Early Years in the Kitchen: 5 tips on nurturing your budding chef


Encouraging your child to help in the kitchen at a young age is beneficial for their development. Cooking is a life skill that they will use for the rest of their life, so it’s important to get them started on the right track.

There are many benefits when it comes to getting early years involved in the kitchen as it encourages:

  • Fine motor skills

  • Problem-solving skills

  • Self-dependency

  • Confidence

And reduces

  • Eating disorders

  • Picky Eaters

Your little chef will often be happy to be involved in the kitchen but they can have a short attention span and need a lot of help.

Being hesitant about children in the kitchen is normal and it’s near enough impossible to avoid any mishaps but with these tips below and a little pinch of patience, introducing your little one into the kitchen should be a whole lot smoother.

Here are our 5 tips on encouraging your child in the kitchen


1. Risks and dangers

Cooking is a completely new experience for children so they are unaware of any dangers. Explain any potential risks that could happen in the kitchen. Even if you’re not planning on having your child near any danger, it’s useful to teach them these skills as they can help prevent accidents.

A great way to teach your child about risks in the kitchen is to give them a guided tour.

2. Food safety Allergies are extremely common and many children and adults can have severe reactions. Therefore children need to understand the importance of avoiding cross-contamination. Adults understand that if we use a knife to cut raw chicken, that same knife then can’t be used again, as this can make us sick.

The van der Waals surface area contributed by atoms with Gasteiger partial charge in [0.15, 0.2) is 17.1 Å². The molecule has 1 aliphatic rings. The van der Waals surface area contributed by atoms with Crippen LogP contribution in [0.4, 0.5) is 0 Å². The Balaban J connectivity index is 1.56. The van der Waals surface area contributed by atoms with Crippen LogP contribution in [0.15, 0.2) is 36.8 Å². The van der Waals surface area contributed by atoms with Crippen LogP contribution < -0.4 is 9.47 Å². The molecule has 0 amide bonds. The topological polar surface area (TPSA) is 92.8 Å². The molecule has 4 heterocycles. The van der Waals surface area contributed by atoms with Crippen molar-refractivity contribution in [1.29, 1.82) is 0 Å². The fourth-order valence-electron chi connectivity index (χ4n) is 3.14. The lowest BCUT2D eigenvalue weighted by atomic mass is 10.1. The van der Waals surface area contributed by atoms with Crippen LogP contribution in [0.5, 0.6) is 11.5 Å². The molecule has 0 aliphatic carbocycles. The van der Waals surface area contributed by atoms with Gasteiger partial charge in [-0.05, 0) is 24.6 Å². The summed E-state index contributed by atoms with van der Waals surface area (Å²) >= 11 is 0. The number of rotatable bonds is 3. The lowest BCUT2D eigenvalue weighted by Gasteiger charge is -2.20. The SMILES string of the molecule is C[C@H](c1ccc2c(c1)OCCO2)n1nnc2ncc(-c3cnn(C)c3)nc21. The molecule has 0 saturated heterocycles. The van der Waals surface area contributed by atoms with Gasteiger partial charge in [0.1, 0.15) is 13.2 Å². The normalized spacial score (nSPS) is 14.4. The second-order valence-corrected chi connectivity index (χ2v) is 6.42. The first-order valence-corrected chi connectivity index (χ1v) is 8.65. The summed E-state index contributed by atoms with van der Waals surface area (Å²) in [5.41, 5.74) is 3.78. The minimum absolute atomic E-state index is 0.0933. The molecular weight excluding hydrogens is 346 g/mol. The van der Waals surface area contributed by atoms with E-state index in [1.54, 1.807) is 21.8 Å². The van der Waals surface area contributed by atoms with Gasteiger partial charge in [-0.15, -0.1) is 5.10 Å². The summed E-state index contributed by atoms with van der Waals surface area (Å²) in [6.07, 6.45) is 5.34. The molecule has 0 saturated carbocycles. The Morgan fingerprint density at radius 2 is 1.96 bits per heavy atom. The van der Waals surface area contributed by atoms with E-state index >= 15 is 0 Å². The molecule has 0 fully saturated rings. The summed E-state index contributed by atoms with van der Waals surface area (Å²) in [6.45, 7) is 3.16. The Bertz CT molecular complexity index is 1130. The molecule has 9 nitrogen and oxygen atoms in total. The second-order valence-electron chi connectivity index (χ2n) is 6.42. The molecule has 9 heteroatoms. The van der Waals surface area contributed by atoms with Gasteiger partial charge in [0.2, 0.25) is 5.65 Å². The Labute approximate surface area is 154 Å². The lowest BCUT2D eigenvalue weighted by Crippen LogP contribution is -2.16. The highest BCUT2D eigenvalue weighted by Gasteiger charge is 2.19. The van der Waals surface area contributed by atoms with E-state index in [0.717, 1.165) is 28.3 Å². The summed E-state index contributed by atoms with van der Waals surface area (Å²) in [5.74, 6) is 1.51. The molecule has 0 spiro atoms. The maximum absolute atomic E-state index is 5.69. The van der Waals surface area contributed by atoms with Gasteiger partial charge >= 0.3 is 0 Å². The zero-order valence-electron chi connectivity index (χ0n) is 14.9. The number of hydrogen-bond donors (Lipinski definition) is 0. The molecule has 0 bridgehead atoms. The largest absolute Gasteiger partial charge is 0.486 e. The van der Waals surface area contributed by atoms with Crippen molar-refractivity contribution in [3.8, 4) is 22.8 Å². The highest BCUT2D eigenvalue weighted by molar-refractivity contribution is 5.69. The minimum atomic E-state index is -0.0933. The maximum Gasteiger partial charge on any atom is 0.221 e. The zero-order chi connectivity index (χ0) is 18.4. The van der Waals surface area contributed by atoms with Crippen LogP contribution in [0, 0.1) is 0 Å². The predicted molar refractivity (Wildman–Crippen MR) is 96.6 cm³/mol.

Providing different coloured chopping boards and utensils (Following the universal food safety colouring system) can help encourage food safety in a fun and colourful way.

3. Make it fun

Children are interested and ready to get stuck at the start but they can get distracted easily. A recipe that takes 10 minutes can quickly become 30 minutes and if the recipe is too hard they may struggle and become discouraged. Finding a recipe that is age-appropriate and non-time-consuming is an essential factor in keeping your child engaged.

Fun shaped fruit and vegetable cutters and animal food sticks can be a great addition for making any plate fun and interesting. Try creating animals or characters or try making faces on your pizza. Visually pleasing plates help engage and encourage children and reduce picky eating.

4. Have a Plan Having a plan helps avoid stressful situations. Young children can only complete certain activities such as washing vegetables, stirring and mashing. Knowing your child’s capability and limits is important.

Read over your chosen recipe before starting and understand what needs to happen at each step. Your focus will be on your child and helping them, so it’s useful to have your ingredients and equipment organised and planned beforehand.


5. Factor in learning

While your child is practising their cooking skills encourage them to learn. There are many different aspects of learning that can be taught in the kitchen

One great way to factor learning into your cooking session is to start talking! Speaking out loud is proven to aid your child’s language development and boost their confidence and self-independence. While handling fruits and vegetables, meat or dairy products try explaining the journey it may have taken to get to our plates.


Patience is key while your child learns and make mistakes as they discover the world of cooking

Please share your yummy creations with us in the comments below!

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